No Corporate Beer: Amwolf Pilsner

This is No Corporate Beer, Decibel’s semi-new beer-spotting, consumer guide where we drink a beer and a then review it. Extreme music legend/Trappist bassist/vocalist Chris Dodge takes it from here.

Beer: Amwolf Pilsner
Brewery: Eagle Rock (Los Angeles, CA)
Style: German Style Pilsner
4.8% ABV / 27 IBU

Like most indie beer nerds, I’ve spent countless years trying to quench my thirst with something different, innovative and extreme. Quadruple mega-skunky IPA? Hell, yeah! Bourbon barrel-aged crude oil imperial stout? Bring it! Ghost pepper saison with coriander and sea salt, fermented in abalone shells and used tires? Wait… what?

One day it hit me: The independent beer scene had finally jumped the shark. They have spent so much time trying to one-up each other, they somehow forgot the basics along the way. Imagine pummeling your eardrums with nothing but Origin for a decade, and one day realizing you miss the simplicity of a three-chord, hook-filled AC/DC song (Bon Scott era only, of course… and yes, I’ll fight you over that).

So, it was a treat to uncover the Amwolf Pilsner from L.A.’s Eagle Rock Brewery. ERB was the first of the new wave of independent breweries to open in Los Angeles, and they’re now barreling along into their ninth year of business. These indie stalwarts have successfully brewed a refreshing take on a format often ignored, if not outright pooh-pooh-ed by the craft community. It’s a German style pils, brilliant gold in color, refreshingly bitter, with a lingering hoppiness that’s subtle and doesn’t clobber you over the head like every other West Coast beer.  The wonderfully subdued greatness of this brau makes me miss Europe. It’s a delicious sipper for any beer connoisseur, but at 4.8% it’s equally chuggable, if that’s your style, meaning you won’t end up face down in the pit. We all have friends who claim to just like “plain old beer.” Next time they reach for that big business GMO bomb, be a true comrade and convert them from everyday-shit-lager to genuine “real” beer.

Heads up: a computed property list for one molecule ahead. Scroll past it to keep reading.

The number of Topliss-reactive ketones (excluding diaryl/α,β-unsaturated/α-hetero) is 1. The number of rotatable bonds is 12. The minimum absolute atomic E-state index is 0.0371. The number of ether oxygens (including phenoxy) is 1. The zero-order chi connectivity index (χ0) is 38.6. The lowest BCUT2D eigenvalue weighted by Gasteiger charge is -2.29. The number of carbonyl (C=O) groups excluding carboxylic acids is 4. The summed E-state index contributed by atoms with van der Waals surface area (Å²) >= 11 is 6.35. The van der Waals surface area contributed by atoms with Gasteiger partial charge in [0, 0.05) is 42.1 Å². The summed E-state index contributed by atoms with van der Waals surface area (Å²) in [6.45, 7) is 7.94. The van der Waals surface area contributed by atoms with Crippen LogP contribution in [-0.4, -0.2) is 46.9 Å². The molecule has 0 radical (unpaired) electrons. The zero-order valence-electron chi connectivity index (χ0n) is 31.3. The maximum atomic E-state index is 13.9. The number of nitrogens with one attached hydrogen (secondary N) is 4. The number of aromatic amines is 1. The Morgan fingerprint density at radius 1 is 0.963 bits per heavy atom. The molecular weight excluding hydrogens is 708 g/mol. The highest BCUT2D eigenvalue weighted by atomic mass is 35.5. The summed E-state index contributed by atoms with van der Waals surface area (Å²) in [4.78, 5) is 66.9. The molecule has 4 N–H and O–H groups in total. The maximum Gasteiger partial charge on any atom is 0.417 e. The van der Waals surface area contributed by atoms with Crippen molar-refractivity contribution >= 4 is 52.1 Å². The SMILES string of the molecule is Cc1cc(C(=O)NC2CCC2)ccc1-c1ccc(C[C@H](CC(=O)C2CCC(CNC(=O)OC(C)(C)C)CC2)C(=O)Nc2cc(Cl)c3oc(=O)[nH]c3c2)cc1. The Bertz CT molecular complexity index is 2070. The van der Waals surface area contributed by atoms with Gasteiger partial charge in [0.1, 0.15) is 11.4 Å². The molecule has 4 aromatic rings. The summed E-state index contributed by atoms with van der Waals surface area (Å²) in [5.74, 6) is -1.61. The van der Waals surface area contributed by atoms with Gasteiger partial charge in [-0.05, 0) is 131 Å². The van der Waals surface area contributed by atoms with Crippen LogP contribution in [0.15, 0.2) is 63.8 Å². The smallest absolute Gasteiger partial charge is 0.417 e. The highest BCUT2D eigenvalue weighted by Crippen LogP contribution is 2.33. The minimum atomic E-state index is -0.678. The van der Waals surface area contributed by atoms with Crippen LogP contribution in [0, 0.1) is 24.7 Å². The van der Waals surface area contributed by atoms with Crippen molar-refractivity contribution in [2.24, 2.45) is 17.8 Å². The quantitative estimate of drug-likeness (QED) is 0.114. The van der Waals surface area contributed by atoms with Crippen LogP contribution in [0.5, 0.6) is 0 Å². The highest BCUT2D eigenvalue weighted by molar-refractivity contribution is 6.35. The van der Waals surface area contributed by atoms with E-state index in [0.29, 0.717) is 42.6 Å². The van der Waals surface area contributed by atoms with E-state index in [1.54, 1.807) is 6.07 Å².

Sure, a pilsner doesn’t sound too spectacular off the cuff, but that’s exactly the point. It’s not meant to be flashy, or the flavor of the month or brutal in any way. Eagle Rock Brewery is schooling us in a simple lesson: like Bon Scott-era AC/DC, you don’t mess with the classics.